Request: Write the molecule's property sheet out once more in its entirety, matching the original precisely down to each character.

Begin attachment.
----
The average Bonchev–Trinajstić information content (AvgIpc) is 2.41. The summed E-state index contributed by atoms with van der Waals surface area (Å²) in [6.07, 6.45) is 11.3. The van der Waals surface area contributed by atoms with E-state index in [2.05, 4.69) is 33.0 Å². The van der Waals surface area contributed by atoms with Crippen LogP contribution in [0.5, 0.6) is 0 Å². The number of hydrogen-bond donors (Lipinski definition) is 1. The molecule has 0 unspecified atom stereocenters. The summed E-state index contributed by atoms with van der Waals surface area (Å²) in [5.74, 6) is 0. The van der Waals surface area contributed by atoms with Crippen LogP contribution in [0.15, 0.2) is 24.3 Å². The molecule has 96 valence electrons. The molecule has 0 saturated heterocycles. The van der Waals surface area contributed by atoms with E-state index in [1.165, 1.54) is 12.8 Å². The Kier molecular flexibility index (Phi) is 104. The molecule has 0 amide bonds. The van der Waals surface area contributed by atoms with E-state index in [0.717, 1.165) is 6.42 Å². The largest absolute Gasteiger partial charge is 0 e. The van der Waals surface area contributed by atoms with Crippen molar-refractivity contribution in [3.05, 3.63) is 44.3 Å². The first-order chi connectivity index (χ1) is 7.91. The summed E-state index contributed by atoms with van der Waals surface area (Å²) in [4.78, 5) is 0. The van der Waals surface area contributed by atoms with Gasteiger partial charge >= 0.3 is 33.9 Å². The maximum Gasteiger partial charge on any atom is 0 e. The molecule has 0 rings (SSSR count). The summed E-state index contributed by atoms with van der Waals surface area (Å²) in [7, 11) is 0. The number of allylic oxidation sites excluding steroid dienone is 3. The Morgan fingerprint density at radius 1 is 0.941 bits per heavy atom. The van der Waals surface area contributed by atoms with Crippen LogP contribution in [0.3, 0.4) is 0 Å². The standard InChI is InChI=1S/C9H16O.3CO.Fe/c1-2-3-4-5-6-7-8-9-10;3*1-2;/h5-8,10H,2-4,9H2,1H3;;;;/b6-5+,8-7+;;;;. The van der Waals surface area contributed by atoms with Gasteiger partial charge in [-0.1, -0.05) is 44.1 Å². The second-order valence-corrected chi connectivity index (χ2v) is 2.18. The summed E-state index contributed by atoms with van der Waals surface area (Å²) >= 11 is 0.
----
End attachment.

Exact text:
The average Bonchev–Trinajstić information content (AvgIpc) is 2.41. The summed E-state index contributed by atoms with van der Waals surface area (Å²) in [6.07, 6.45) is 11.3. The van der Waals surface area contributed by atoms with E-state index in [2.05, 4.69) is 33.0 Å². The van der Waals surface area contributed by atoms with Crippen LogP contribution in [0.5, 0.6) is 0 Å². The number of hydrogen-bond donors (Lipinski definition) is 1. The molecule has 0 unspecified atom stereocenters. The summed E-state index contributed by atoms with van der Waals surface area (Å²) in [5.74, 6) is 0. The van der Waals surface area contributed by atoms with Crippen LogP contribution in [0.15, 0.2) is 24.3 Å². The molecule has 96 valence electrons. The molecule has 0 saturated heterocycles. The van der Waals surface area contributed by atoms with E-state index in [1.165, 1.54) is 12.8 Å². The Kier molecular flexibility index (Phi) is 104. The molecule has 0 amide bonds. The van der Waals surface area contributed by atoms with E-state index in [0.717, 1.165) is 6.42 Å². The largest absolute Gasteiger partial charge is 0 e. The van der Waals surface area contributed by atoms with Crippen molar-refractivity contribution in [3.05, 3.63) is 44.3 Å². The first-order chi connectivity index (χ1) is 7.91. The summed E-state index contributed by atoms with van der Waals surface area (Å²) in [4.78, 5) is 0. The van der Waals surface area contributed by atoms with Gasteiger partial charge >= 0.3 is 33.9 Å². The maximum Gasteiger partial charge on any atom is 0 e. The molecule has 0 rings (SSSR count). The summed E-state index contributed by atoms with van der Waals surface area (Å²) in [7, 11) is 0. The number of allylic oxidation sites excluding steroid dienone is 3. The Morgan fingerprint density at radius 1 is 0.941 bits per heavy atom. The van der Waals surface area contributed by atoms with Crippen LogP contribution in [0.3, 0.4) is 0 Å². The standard InChI is InChI=1S/C9H16O.3CO.Fe/c1-2-3-4-5-6-7-8-9-10;3*1-2;/h5-8,10H,2-4,9H2,1H3;;;;/b6-5+,8-7+;;;;. The van der Waals surface area contributed by atoms with Gasteiger partial charge in [-0.1, -0.05) is 44.1 Å². The second-order valence-corrected chi connectivity index (χ2v) is 2.18. The summed E-state index contributed by atoms with van der Waals surface area (Å²) >= 11 is 0.